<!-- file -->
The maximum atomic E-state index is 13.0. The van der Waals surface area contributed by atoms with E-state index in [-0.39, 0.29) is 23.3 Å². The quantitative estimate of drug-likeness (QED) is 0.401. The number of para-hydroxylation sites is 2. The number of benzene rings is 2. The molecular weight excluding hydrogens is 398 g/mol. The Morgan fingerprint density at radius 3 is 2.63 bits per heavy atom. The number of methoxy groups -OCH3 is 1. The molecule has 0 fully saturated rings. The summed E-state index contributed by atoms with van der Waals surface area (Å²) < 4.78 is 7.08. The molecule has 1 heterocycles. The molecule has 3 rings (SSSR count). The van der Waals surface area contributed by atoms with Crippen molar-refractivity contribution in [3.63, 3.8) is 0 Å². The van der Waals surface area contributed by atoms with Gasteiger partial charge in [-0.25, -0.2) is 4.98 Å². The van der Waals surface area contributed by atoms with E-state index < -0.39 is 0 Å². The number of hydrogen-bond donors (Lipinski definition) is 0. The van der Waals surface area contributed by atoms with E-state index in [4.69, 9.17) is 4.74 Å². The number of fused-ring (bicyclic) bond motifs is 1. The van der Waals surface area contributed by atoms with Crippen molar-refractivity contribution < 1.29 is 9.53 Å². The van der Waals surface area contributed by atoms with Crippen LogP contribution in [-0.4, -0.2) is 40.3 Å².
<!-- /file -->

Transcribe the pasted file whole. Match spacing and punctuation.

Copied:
The maximum atomic E-state index is 13.0. The van der Waals surface area contributed by atoms with E-state index in [-0.39, 0.29) is 23.3 Å². The quantitative estimate of drug-likeness (QED) is 0.401. The number of para-hydroxylation sites is 2. The number of benzene rings is 2. The molecular weight excluding hydrogens is 398 g/mol. The Morgan fingerprint density at radius 3 is 2.63 bits per heavy atom. The number of methoxy groups -OCH3 is 1. The molecule has 0 fully saturated rings. The summed E-state index contributed by atoms with van der Waals surface area (Å²) < 4.78 is 7.08. The molecule has 1 heterocycles. The molecule has 3 rings (SSSR count). The van der Waals surface area contributed by atoms with Crippen molar-refractivity contribution in [3.63, 3.8) is 0 Å². The van der Waals surface area contributed by atoms with Gasteiger partial charge in [-0.25, -0.2) is 4.98 Å². The van der Waals surface area contributed by atoms with E-state index < -0.39 is 0 Å². The number of hydrogen-bond donors (Lipinski definition) is 0. The van der Waals surface area contributed by atoms with E-state index in [4.69, 9.17) is 4.74 Å². The number of fused-ring (bicyclic) bond motifs is 1. The van der Waals surface area contributed by atoms with Crippen molar-refractivity contribution < 1.29 is 9.53 Å². The van der Waals surface area contributed by atoms with Crippen LogP contribution in [-0.4, -0.2) is 40.3 Å².